Governor Bryant has announced his budget recommendation for Fiscal Year 2014, the budget that will be decided in the coming legislative session. The governor's Executive Budget Recommendation is not binding and is seen more as an indication of the governor's policy priorities than as a true budget guide.
The Legislative Budget Committee will issue its budget recommendation in a few weeks. That Legislative Budget Recommendation is also non-binding and is typically used as a starting point for budget negotiations during the legislative session.
Governor Bryant recommended that the Mississippi Adequate Education Program (MAEP) be given the same level of funding that it has in the current year. This would under-fund the MAEP by $300-million and make it almost impossible for the lieutenant governor and many legislators to reach their stated goal of returning to full funding of the MAEP by 2014. His budget also includes full funding of the National Board Certificate program.
The good news is that some of the education priorities outlined in Governor Bryant's budget indicate an interest in real school reform. His recommendation includes:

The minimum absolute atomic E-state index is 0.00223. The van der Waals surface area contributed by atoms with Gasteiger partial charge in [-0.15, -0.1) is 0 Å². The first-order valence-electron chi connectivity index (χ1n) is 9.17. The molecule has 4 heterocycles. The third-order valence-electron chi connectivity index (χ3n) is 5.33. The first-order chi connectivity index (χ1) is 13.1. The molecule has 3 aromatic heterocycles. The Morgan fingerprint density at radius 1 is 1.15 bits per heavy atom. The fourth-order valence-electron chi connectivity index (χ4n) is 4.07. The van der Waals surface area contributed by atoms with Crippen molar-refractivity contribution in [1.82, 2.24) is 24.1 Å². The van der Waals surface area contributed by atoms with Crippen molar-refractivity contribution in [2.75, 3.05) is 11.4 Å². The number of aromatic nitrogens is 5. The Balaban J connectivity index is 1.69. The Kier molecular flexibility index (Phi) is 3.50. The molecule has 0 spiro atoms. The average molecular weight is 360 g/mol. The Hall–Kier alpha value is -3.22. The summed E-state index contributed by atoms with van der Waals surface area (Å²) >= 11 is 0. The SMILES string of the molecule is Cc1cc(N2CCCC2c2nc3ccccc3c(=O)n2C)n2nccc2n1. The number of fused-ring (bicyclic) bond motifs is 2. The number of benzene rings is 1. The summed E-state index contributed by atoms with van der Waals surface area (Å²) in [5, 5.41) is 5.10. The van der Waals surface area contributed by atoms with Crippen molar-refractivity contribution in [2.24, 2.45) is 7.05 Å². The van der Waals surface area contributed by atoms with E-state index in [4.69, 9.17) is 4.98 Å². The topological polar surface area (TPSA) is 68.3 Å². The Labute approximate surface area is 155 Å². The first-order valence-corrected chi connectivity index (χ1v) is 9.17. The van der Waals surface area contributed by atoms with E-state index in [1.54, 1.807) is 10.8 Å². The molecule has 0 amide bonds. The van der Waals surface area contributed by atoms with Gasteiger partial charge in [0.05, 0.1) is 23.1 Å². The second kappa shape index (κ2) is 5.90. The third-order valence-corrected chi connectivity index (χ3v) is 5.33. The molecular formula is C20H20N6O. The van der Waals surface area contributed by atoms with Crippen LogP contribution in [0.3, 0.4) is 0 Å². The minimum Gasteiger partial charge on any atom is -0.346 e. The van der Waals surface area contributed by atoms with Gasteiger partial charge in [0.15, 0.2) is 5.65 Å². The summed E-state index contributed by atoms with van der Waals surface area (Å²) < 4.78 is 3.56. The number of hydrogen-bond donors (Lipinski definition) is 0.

$3-million for Mississippi Building Blocks, a research-based, efficient model of providing a high quality pre-k experience for children through partnerships with existing childcare centers. The model has been proven to improve significantly the kindergarten readiness of children at a relatively low cost per student.
$15-million in additional funding for improving reading proficiency among Mississippi students. The funds are intended to cover ongoing research-based training for classroom teachers and other reading interventions.
Funding for Teach for America and Mississippi Teacher Corps, programs that have helped to fill gaps caused by Mississippi's teacher shortage with high quality teachers, as well as $2-million for scholarships to attract high-achieving students into the teaching profession.
$1.8-million for the State Longitudinal Data System that will enable the gathering and analysis of education metrics in order to determine which programs are effective and which are not.
$250,000 for high school technical and workplace readiness programs and $1-million for drop-out prevention.
You can see Governor Bryant's entire budget recommendation here.